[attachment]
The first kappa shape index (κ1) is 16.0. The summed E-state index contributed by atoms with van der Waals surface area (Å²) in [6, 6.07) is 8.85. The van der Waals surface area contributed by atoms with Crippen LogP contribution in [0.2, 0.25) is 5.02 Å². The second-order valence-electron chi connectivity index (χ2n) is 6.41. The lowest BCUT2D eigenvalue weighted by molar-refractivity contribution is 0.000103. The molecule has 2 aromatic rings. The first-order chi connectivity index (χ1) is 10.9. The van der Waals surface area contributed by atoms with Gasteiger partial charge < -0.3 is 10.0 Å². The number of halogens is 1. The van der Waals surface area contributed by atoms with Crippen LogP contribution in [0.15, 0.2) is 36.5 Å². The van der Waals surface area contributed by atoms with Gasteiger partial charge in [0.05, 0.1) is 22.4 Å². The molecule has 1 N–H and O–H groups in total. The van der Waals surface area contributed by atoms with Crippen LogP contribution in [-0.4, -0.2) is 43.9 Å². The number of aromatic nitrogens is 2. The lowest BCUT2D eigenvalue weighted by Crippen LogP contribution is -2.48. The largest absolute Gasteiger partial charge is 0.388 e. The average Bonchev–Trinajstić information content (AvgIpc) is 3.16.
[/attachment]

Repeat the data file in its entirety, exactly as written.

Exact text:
The first kappa shape index (κ1) is 16.0. The summed E-state index contributed by atoms with van der Waals surface area (Å²) in [6, 6.07) is 8.85. The van der Waals surface area contributed by atoms with Crippen LogP contribution in [0.2, 0.25) is 5.02 Å². The second-order valence-electron chi connectivity index (χ2n) is 6.41. The lowest BCUT2D eigenvalue weighted by molar-refractivity contribution is 0.000103. The molecule has 2 aromatic rings. The first-order chi connectivity index (χ1) is 10.9. The van der Waals surface area contributed by atoms with Gasteiger partial charge < -0.3 is 10.0 Å². The number of halogens is 1. The van der Waals surface area contributed by atoms with Crippen LogP contribution in [0.15, 0.2) is 36.5 Å². The van der Waals surface area contributed by atoms with Gasteiger partial charge in [0.05, 0.1) is 22.4 Å². The molecule has 1 N–H and O–H groups in total. The van der Waals surface area contributed by atoms with Crippen LogP contribution in [-0.4, -0.2) is 43.9 Å². The number of aromatic nitrogens is 2. The lowest BCUT2D eigenvalue weighted by Crippen LogP contribution is -2.48. The largest absolute Gasteiger partial charge is 0.388 e. The average Bonchev–Trinajstić information content (AvgIpc) is 3.16.